You had previously negotiated a $5 million round, but this time you only raised $1.5 million. Was the war the reason for that?
We could have raised even more. The sum was affected not by the war itself, but by the fact that we changed our plans because of the war. We were supposed to spend $5 million on building a robot factory in Kyiv. But we decided it was too risky to build it now and started manufacturing robots in the existing factory under contract. So we needed less money.
I would not say that investors have less money now. They are simply investing less frequently because of the fall in the global market and the financial crisis. Investment companies have money, but startups just need to work harder now.
How do your robots look now, and what can they do? Do you plan to expand the line?
The production line remains the same, but we made some improvements, for example, for the sorting robot. Sorting is an essential process in a warehouse. Postal companies need to sort thousands of packages in various directions every day. In big companies, thousands of employees work with costly, many-million-euro worth sorting lines, like in airports.
However, every line requires human operators who put and take packages off the line. Our robots can triple (if there are no sorting lines in use) or double (if there are) warehouse human work efficiency.
We have another robot that transports racks. It would be proficient in fulfillment centers that process online shop orders. For instance, there is an order with 10 articles. Either it’s a guy running from one point to another to get all the stuff or a robot approaching a standing operator with racks. In the latter case, the human order processing effectiveness is multiplied by five.
If you visit any warehouse, you will notice that employees there run a lot. On average, an employee of a warehouse can run up to 10 kilometers per workday. Our task is to transport goods by robots from point A to point B, so that warehouse employees run less. If robots do all the moving of goods around the warehouse, the efficiency of such a warehouse increases significantly.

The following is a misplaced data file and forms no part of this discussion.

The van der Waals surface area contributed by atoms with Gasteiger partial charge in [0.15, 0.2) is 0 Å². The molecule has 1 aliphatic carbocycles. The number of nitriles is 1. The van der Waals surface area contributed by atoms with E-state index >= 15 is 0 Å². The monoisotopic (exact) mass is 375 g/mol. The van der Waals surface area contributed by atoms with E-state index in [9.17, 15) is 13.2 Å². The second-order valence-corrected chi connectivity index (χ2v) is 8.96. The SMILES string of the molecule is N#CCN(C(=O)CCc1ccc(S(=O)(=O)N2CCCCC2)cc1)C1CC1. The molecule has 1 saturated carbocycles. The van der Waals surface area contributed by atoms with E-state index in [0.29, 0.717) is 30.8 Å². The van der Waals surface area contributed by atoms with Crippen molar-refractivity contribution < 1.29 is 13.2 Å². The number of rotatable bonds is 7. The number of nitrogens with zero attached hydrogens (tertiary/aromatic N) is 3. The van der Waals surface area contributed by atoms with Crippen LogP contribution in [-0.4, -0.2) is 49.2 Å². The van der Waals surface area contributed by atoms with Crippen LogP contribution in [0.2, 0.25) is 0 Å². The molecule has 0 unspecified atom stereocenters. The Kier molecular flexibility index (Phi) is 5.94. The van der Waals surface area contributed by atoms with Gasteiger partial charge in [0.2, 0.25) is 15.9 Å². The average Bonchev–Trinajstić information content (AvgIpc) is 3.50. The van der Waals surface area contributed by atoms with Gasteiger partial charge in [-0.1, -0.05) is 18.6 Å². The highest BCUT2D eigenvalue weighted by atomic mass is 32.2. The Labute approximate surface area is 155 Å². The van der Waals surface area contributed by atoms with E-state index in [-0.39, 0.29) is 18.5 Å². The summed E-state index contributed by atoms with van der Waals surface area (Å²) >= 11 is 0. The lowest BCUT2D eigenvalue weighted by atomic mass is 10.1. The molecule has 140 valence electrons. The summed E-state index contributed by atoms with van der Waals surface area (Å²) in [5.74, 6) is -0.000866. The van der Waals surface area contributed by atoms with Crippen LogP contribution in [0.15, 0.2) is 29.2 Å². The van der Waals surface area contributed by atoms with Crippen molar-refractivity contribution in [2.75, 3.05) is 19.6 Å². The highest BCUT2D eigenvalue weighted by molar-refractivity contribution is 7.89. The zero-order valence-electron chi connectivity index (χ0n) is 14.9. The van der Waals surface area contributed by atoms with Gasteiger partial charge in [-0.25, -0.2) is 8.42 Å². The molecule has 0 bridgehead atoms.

It is too early to talk about new robot models. For that, we will need to increase the team and raise more funds. Some new work is possible next year.
A core of your technology is artificial intelligence. Could you explain what data it processes?
I think a robot, by default, is a physical incarnation of artificial intelligence. We apply AI in different areas. First is obstacles and people recognition during the movement. Our robots are safe. The AI can recognize close objects and decide whether the robot should take a detour or stop. Second, robots analyze the space with their sensors to calculate the current location. And third, we use AI to plan robot routes. Our system can operate 100 or 5,000 robots, and they must not interrupt each other movement.
The system plans an optimal way and even can forecast robots’ whereabouts in the future. That’s how we avoid jams in the storage.
What are you going to spend your raised funds on? Marketing, finding clients abroad, new people in the team?
We will spend most of the money on marketing and promotion in the US. We plan to open a sales office. So we are already looking for people who will deal with sales and business development there.
Now we are also looking for robotics engineers to join the Ukrainian team.
Who do you see as clients? Big postal companies, maybe Amazon (but is has its own robots, I suppose)?
We are particularly interested in postal operators. As for Amazon — why not? The fact is that there are no robots yet that will cover 100% of the processes in warehouses. So there are logistical complexities and challenges in every company’s warehouses, and that’s where we see an opportunity for us.
After a year of the war, are there any other occasions that affected the function of your robots?
For instance, the highest load of our hardware is during air alarms when employees must leave their workplaces. This is where robots can show their usefulness because they are not afraid of an air alarm and continue operation.
They also make it possible to work in the settlements and towns close to the front line where people can’t risk their lives. Our robots could be great in military storage.